Question From: A. Redd - MICHIGAN
Q: A few weeks ago you wrote a recipe that you use to keep your tomatoe plants healthy and desease free. I lost that article. Can you post the recipe here. We tried container tomatoes and the bottom leaves are brown, the fruit has blossom rot, help?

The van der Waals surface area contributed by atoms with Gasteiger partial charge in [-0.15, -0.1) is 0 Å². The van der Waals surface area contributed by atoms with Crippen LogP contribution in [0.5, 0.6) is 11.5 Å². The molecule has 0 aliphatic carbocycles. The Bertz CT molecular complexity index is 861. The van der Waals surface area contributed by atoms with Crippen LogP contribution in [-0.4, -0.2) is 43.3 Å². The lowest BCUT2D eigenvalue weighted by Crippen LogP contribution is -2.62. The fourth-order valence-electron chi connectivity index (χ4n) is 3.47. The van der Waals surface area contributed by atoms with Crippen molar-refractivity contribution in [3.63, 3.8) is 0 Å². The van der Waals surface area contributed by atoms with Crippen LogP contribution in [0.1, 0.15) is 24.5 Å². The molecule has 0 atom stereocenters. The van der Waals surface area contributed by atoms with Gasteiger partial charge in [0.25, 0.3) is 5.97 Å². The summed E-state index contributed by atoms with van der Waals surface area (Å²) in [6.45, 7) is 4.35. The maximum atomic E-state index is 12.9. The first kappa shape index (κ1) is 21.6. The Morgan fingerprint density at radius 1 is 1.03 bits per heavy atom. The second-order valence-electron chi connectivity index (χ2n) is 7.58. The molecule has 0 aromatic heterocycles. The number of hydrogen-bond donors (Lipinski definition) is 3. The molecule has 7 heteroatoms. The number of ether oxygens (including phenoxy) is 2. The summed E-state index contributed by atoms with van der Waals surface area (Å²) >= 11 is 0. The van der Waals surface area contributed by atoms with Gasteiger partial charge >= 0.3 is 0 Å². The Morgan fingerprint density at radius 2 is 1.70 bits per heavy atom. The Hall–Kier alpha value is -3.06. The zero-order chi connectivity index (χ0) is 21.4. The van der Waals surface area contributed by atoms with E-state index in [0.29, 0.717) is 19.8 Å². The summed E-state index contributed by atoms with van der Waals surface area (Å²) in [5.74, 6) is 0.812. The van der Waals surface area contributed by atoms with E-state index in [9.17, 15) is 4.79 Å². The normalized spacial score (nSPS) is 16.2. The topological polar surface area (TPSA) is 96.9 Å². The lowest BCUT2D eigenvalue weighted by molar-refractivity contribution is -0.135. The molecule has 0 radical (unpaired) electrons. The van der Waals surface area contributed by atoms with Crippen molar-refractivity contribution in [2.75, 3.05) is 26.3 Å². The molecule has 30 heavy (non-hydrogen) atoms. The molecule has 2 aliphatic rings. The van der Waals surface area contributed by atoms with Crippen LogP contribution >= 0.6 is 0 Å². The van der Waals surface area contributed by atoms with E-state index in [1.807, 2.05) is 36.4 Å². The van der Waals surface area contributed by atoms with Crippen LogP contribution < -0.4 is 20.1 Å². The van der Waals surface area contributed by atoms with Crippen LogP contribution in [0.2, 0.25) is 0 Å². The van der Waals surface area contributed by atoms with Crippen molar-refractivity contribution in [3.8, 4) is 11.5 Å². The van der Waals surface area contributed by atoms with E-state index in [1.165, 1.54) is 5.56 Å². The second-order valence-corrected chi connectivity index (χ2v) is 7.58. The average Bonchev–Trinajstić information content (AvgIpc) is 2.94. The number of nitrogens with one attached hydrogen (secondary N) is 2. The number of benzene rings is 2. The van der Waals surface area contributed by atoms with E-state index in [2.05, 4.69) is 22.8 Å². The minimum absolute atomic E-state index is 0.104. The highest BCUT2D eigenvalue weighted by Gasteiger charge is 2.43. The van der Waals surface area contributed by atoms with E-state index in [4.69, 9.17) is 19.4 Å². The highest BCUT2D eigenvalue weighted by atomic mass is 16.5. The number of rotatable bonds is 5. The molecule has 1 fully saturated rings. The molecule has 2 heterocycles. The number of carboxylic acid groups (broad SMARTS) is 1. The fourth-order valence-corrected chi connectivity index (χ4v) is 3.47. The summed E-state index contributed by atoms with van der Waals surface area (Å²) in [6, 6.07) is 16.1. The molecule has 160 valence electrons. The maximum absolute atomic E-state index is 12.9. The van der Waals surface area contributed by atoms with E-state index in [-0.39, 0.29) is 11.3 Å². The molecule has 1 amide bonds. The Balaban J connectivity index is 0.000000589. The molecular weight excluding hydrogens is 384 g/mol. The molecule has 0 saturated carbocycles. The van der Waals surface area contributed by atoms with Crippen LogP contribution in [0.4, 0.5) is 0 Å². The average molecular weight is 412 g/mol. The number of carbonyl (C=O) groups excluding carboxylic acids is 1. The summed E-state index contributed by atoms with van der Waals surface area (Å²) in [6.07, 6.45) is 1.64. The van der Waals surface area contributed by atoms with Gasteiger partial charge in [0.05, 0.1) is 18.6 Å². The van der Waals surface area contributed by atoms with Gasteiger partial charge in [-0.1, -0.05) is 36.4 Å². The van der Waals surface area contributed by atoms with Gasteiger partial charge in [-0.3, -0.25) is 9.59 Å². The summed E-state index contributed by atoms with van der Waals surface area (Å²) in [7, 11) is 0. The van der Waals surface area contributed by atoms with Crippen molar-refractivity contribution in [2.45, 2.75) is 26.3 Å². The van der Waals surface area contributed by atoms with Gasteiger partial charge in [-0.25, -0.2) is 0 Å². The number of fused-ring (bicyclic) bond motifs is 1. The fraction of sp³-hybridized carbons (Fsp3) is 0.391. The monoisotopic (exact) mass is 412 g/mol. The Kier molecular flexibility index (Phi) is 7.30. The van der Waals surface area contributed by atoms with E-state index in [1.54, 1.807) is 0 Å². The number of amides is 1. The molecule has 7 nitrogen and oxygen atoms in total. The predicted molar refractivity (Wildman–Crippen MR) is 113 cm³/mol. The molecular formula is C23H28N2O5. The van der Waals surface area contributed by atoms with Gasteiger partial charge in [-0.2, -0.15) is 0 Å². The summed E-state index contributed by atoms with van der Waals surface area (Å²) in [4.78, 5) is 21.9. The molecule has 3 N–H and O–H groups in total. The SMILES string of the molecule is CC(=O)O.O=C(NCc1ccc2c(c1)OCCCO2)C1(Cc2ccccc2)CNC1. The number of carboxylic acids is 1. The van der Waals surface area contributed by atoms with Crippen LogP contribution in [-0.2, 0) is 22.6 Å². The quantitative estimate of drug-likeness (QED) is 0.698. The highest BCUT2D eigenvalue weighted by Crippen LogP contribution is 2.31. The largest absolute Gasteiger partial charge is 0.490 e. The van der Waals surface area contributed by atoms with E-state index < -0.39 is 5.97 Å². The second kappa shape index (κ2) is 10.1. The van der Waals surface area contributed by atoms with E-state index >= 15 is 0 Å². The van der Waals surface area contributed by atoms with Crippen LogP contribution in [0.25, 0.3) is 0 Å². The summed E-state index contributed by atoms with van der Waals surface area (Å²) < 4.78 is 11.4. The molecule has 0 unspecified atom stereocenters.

A: Your blackened bottoms and brown leaves are the fault of lack of water. In hot dry weather calcium is unable move through the plant and the result is blossom end rot. Container tomatoes need watering twice a day in this hot dry weather. My recipe will not make up for lack of water. Your brown leaves at the bottom of the plants are old and warn out. Remove any leaves that are discolored as soon as they appear. Diseased leaves have lesions, spots and other markings. You don't usually get diseases in containers. According to Michigan State University Extension we may be in for another tough tomato season. After weeks of cold wet weather, the forecast calls for warm nights with high humidity and that’s the perfect recipe for fungal diseases. At dinner last week my brother brought up the subject of using aspirin to stimulate ‘Systemic Acquired Resistance’, often called SAR, in tomato plants which I have written about before. Researchers at the USDA and the University of Florida found the active ingredient in aspirin, salicylic acid, will activate and boost a plant’s SAR against bacterial, fungal and viral diseases. When sprayed with a mixture of 1 and ½ 325 mg aspirins dissolved in 2 gallons of water to which 2 tablespoons of mild dish soap has been added to act as a spreader sticker every 3 weeks, it not only improved the plant’s resistance to disease, it also improved growth, increased fruit size and production. This recipe can also be used on peppers. Do remember that more is not better as far as number of applications or aspirins used. Too much salicylic acid can damage the plants. When using foliar sprays remember to apply them in the morning or in the evening when the sun is going down, so as not to burn the leaves. And, cover the entire surface of the leaves including the undersides. Other methods of protecting tomatoes from soil borne diseases including early blight, is to create a soil barrier to prevent spores from splashing on the plants. Begin by pruning the lower leaves of the plant. I prune up about six inches. Then cover the surface of the soil with four sheets of newsprint taking care to overlap so the area stays completely covered. Dampen the paper and pat it in place so no air pockets remain. Mulch the surface of the paper to hold it in place. One gardener recommended using course sand or small pebbles that will help keep everything in place and prevent moisture from building up around the base of the plant. In late fall the sand can be turned into the soil or shoveled onto pathways. As the season passes and the tomato plants grow, removing the suckers that sprout between the stem and leaf branch when they are small will help to increase airflow around the plant and prevent shading. This also helps deter disease. Google “how to prune tomatoes’’ and you will find all kinds of pictorials that take the mystery out of this job.